United Water Idaho plans to complete four major projects, totaling $4.6 million, to improve water service and fire-protection in north and east Boise’s hilly areas.
The company is installing 24-inch main line along Hill Road. Owyhee Construction last year finished the first phase, from Harrison Boulevard to 26th Street, will continue to 36th, United Water Idaho spokesman Mark Snider said. The project is designed to improve fire-protection capacity, water pressure and water quality for customers north of Hill Road and in the 36th Street area, he said. It will cost about $1.96 million to complete.
Plans to rebuild and expand a booster station on Good Street, east of 15th Street and north of Camel’s Back Park is in design phase. The $800,000 project is designed to improve water pressure and fire-protection flow in the Boise Foothills area, Snider said. No service disruption is expected because the existing station will be kept in operation until the new station is completed, he said.
The Boulder Reservoir, in service more than 40 years on the Warm Springs Mesa in east Boise, will be replaced. United Water will install a smaller tank at East Boulder Creek Drive and South Trent Point Way in the northeast section of the mesa.
“There should not be any interruption of service,” Snider said. “But if everybody decides to run sprinklers at the same time on a summer day, there could be pressure issues.”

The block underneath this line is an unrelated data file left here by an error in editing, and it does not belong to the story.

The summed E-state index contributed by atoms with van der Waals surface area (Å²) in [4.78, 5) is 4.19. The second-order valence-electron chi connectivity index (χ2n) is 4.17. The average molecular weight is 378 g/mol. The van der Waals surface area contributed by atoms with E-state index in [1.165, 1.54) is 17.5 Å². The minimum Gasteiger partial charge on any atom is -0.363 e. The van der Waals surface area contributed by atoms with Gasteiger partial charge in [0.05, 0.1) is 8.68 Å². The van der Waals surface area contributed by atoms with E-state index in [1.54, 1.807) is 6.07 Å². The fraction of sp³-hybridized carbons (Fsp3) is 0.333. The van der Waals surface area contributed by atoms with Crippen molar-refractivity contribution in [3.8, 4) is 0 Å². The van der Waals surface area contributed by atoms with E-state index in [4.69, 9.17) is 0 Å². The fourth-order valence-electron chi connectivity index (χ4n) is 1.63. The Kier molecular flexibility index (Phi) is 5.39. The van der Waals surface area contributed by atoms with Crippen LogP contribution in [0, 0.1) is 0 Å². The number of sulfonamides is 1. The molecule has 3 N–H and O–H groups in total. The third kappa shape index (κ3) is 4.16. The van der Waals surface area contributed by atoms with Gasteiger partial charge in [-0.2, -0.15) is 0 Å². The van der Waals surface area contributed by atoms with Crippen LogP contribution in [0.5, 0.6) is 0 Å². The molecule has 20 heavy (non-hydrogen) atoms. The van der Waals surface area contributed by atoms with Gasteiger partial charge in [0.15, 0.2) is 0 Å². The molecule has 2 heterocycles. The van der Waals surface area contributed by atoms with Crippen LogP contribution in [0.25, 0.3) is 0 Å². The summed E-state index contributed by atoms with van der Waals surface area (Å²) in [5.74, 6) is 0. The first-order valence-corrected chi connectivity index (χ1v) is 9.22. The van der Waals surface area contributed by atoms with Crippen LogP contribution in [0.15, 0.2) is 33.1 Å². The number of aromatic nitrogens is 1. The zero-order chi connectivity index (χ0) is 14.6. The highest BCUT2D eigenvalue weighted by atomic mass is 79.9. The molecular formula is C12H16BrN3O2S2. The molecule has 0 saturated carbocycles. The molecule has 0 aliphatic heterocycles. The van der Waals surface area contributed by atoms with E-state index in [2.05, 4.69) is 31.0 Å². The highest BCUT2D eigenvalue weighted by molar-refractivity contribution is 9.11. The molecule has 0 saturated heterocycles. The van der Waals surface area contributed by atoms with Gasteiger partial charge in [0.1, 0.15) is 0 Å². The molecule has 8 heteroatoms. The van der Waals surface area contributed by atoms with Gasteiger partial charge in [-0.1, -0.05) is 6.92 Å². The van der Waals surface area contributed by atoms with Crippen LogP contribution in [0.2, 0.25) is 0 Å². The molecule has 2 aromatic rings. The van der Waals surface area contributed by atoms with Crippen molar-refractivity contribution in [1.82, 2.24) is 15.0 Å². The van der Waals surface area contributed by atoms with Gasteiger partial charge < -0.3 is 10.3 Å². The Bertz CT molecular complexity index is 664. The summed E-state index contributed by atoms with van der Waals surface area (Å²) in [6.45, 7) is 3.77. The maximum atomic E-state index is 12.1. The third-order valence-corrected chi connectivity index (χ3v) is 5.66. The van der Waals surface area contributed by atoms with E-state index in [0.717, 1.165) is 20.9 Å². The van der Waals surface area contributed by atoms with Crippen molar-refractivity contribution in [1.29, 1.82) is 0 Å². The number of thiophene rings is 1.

McAlvain Construction will install auxiliary power generators to the Warm Springs and Toluka booster stations as part of the $800,000 Boulder Reservoir project to start this month.
“In the event of a power outage, we’re still able to pump water up the hill to fill the reservoir,” Snider said.
A million dollars has been budgeted to replace water mains – nearly 30,000-lineal-feet – in north Boise. United Water is replacing galvanized iron, 2-inch diameter and smaller mains with polyvinyl pipe with twice the diameter. A large portion of the main was installed after World War II. Owyhee Construction plans to start the project in the spring.
“In a lot of cases, the 2-inch mains are undersized and have water-quality issues,” Snider said.
Much of this work in the past two years was centered on the Boise Central Bench.